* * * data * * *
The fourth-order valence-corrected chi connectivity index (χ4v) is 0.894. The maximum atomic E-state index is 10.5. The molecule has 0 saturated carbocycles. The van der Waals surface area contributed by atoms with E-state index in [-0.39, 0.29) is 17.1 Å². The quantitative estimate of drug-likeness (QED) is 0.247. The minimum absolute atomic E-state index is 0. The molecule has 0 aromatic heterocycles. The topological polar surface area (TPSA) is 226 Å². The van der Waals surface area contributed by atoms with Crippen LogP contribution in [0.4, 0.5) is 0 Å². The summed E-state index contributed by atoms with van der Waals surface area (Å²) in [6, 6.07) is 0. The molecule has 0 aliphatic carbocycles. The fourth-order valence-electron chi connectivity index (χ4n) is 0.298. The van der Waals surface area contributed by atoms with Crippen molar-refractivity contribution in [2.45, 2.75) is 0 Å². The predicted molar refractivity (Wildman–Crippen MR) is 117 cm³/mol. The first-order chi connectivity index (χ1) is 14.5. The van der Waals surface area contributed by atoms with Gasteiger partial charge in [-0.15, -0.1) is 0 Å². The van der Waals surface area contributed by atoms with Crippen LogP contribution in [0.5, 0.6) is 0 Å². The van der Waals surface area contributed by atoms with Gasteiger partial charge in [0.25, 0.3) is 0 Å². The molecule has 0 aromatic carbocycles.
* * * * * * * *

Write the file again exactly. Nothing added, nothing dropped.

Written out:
The fourth-order valence-corrected chi connectivity index (χ4v) is 0.894. The maximum atomic E-state index is 10.5. The molecule has 0 saturated carbocycles. The van der Waals surface area contributed by atoms with E-state index in [-0.39, 0.29) is 17.1 Å². The quantitative estimate of drug-likeness (QED) is 0.247. The minimum absolute atomic E-state index is 0. The molecule has 0 aromatic heterocycles. The topological polar surface area (TPSA) is 226 Å². The van der Waals surface area contributed by atoms with Crippen LogP contribution in [0.4, 0.5) is 0 Å². The summed E-state index contributed by atoms with van der Waals surface area (Å²) in [6, 6.07) is 0. The molecule has 0 aliphatic carbocycles. The fourth-order valence-electron chi connectivity index (χ4n) is 0.298. The van der Waals surface area contributed by atoms with Crippen molar-refractivity contribution in [2.45, 2.75) is 0 Å². The predicted molar refractivity (Wildman–Crippen MR) is 117 cm³/mol. The first-order chi connectivity index (χ1) is 14.5. The van der Waals surface area contributed by atoms with Gasteiger partial charge in [-0.15, -0.1) is 0 Å². The van der Waals surface area contributed by atoms with Crippen LogP contribution in [0.5, 0.6) is 0 Å². The van der Waals surface area contributed by atoms with Gasteiger partial charge in [0.25, 0.3) is 0 Å². The molecule has 0 aromatic carbocycles.